Sunday, 8 May 2011

Adult decision-making

WEDNESDAY, 06 APRIL 2011 20:29
Business Mirror

Local television newscasts are often more about reacting to the events of the day rather than reporting what happened. While watching the day before yesterday, I thought one anchor’s head was going to explode as he talked about the electricity-rate increase due next month.

It would not be so bad if there was some actual analysis and explanation, but too often it is like watching a child throw a tantrum when told he cannot have a piece of candy.

Instead of mentioning that crude- oil prices have increased 53 percent in the last year, the announcer whines and complains and then cuts to a story of how some “poor” person is going to be affected.

Trying to be patient with people who display their ignorance and stupidity is not something that I do well.

For those who are unhappy with the high prices for electricity, stop whining and do something about it. The choices are clear. Stop using electricity. Do without all those modern conveniences that use electricity and burn coir for lighting from indigenous, natural, renewable coconut trees. Do not mention “alternative” energy sources like solar and wind. Those technologies work very well in villages of mud and bamboo huts. There is not a single example of a so-called alternative-energy project that produced reliable power or was economically feasible. Every example that you may find shows large government financial subsidies to keep the projects alive.

The second choice is to continue to buy imported crude oil at whatever high price, and make sure that you have the money to pay for it. I know I have said this over and over. Yesterday both the Inquirer and the Philippine Star ran headlines about this issue. Since the Philippines is sitting on untapped reserves of at least 100,000 tons of gold, maybe a better headline would have been about the gold price hitting a historic high of nearly $1,460 per ounce. To put that in money terms, there is at least $4 trillion worth of just gold waiting to be extracted from under Philippine rock and soil.

You know, if I had a money tree sitting in my front yard, I would not be thinking or complaining even for one moment about high prices. I would spend all my time making sure that money tree was healthy and productive. But here in the Philippines I think policymakers are, for some reason, afraid to allow the country to become richer.

The present administration is proving to have the worst track record in attracting foreign direct investments. And its policies on mineral extraction are even worse.

From “The Chamber of Mines of the Philippines expects mining investments this year to reach $1 billion, Chamber president Benjamin Philip Romualdez said.” Pardon me if I do not get excited. That $1 billion is only slightly more than what the call-center business generates in one month. If the government had treated the call-center business the way it does the mineral- extraction industry, you would be ordering your Jollibee Chicken Joy delivery by talking to someone in Bangladesh.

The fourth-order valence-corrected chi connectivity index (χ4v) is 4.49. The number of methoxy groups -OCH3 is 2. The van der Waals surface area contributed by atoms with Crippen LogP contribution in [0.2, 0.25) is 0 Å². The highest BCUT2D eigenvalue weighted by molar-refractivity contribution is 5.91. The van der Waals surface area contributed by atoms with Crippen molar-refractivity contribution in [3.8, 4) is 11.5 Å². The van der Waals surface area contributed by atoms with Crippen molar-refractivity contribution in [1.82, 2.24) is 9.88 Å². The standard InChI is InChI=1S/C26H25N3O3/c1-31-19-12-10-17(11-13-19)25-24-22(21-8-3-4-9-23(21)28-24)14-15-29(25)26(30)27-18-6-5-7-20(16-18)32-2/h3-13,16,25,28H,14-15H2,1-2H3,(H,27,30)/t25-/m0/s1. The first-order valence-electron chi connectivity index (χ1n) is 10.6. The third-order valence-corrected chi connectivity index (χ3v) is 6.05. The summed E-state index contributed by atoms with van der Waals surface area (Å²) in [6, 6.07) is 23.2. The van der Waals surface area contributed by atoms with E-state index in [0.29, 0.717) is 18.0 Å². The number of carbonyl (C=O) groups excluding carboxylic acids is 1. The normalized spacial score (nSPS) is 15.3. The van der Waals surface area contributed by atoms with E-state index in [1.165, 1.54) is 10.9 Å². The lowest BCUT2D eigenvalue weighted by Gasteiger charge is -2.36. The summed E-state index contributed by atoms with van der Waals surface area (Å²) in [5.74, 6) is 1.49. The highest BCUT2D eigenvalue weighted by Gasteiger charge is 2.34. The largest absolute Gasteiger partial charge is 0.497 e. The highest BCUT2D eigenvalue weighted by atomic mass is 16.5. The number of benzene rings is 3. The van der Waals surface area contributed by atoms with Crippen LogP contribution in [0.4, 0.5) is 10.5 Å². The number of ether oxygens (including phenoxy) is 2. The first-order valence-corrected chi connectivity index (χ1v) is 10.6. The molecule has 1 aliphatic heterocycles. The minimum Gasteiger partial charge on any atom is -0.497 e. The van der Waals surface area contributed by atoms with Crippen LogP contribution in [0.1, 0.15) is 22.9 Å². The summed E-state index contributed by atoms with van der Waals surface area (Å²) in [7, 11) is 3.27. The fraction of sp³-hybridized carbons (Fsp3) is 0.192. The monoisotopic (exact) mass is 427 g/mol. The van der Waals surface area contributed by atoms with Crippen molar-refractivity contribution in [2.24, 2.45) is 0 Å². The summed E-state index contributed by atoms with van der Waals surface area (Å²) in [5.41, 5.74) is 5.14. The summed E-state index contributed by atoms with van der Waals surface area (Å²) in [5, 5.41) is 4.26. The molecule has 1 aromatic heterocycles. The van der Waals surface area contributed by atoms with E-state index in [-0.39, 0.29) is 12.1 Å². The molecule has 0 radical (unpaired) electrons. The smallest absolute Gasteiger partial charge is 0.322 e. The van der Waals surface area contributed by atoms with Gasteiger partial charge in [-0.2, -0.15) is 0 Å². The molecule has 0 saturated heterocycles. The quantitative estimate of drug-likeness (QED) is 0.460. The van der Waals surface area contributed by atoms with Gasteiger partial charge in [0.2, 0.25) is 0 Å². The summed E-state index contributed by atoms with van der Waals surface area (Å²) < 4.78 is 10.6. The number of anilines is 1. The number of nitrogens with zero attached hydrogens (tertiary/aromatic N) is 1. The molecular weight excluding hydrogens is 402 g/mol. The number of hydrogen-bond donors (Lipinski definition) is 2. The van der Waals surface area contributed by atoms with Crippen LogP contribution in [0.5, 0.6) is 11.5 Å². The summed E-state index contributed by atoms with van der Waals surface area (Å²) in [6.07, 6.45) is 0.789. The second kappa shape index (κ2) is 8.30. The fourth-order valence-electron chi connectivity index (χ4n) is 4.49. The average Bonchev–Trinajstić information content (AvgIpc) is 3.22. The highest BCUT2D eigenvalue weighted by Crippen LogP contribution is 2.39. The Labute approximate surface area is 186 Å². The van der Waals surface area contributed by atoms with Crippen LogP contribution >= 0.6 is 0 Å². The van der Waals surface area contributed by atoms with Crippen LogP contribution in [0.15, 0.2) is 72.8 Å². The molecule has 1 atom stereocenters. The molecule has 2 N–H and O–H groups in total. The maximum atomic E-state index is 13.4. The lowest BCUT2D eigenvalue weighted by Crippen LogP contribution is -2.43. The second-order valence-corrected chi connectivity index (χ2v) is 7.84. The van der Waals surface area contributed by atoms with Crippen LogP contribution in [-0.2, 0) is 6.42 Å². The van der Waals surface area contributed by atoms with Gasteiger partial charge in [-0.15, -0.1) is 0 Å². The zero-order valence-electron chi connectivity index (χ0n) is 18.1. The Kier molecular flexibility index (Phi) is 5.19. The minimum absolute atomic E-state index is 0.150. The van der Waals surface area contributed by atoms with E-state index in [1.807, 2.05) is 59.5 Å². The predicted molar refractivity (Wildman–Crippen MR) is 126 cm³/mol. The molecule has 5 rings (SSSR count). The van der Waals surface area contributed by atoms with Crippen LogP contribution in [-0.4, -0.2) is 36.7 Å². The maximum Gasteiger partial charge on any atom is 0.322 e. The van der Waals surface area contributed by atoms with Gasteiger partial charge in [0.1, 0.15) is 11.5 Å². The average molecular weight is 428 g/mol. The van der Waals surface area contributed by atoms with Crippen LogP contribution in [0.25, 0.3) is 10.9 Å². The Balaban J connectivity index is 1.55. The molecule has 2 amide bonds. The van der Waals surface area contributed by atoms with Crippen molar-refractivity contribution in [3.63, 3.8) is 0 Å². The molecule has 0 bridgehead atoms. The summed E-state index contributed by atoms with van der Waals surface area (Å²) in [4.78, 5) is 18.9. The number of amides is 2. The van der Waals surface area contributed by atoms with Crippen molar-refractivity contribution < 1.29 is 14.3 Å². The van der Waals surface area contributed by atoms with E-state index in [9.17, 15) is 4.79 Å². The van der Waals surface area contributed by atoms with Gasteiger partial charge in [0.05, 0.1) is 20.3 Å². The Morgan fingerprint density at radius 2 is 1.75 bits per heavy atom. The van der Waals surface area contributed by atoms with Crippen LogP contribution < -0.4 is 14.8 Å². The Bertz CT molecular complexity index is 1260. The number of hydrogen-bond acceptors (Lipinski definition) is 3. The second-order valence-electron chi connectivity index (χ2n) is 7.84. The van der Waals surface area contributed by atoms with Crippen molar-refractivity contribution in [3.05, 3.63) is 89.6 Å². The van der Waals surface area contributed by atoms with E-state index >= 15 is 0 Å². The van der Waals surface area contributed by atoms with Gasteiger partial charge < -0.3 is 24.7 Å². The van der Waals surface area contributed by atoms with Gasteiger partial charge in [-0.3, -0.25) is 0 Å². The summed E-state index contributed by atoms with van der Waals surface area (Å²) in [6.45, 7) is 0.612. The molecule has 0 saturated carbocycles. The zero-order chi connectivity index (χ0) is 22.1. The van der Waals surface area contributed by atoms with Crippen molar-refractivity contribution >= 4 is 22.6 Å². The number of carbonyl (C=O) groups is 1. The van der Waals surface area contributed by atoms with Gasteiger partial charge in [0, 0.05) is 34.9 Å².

If the current policies continue much longer, the mining industry will be dead in the Philippines. There is a seven- to 10-year lead time before a mine can go into commercial production. Now, companies that complied with all the rules over the last 10 years and are ready to start commercial operation are being told by this government to wait. And the waiting period has been defined as “indefinite.” It is an absolute disgrace and the highest levels of government apparently are clueless about the policies being promulgated by its departments.

The third option for cheaper electricity is to use other indigenous fuel sources like coal. The Philippines here again is sitting on a huge untapped wealth. It is estimated that the Philippines has in excess of 250 million tons of coal. It is not the highest quality of coal available but it works and it is cheaper than crude oil. But the same people who think you can get power from moon rays are fighting coal-power development.

The same people who ride dirty diesel-fueled vehicles to the anticoal rally are also clueless. This, from the high-profile environmental group, the Sierra Club: “Despite the industry’s hype, there’s no such thing as “clean coal.” But new technologies and policies can help reduce coal plants’ deadly emissions, including carbon dioxide, sulfur dioxide, mercury and nitrogen oxides.” Nothing is perfect. Coal-fueled power-generation plants being built today have greater than 90-percent removal of sulfur dioxide, nitrogen dioxide and mercury. If you are going to protest, it might be wise to know some of the information available here in the 21st century.

It is about time, and long overdue, for policymakers to start taking adult responsibility and making adult decisions for the problems that face the Philippines. The latest childish decision is the fuel subsidy for public transportation. This is ridiculous. Crude oil is going to a historic high price. If the government is going to spend P450 million to help jeepney and tricycle drivers when oil is $120 per barrel, how much is the subsidy going to be when crude rises to $180 per barrel?

The purpose of the subsidy is to help avoid the jeepney and tricycle operators having to raise their fares to the commuting public. But all those commuters work for companies that are also faced with rising fuel prices. Is San Miguel Corp. going to get a fuel subsidy to operate its hundreds of vehicles so that it does not need to raise the price of beer?

These are perilous economic times that require competent, thoughtful and comprehensive decision-making. The only questions are: From whom is it going to come? When is it going to happen?

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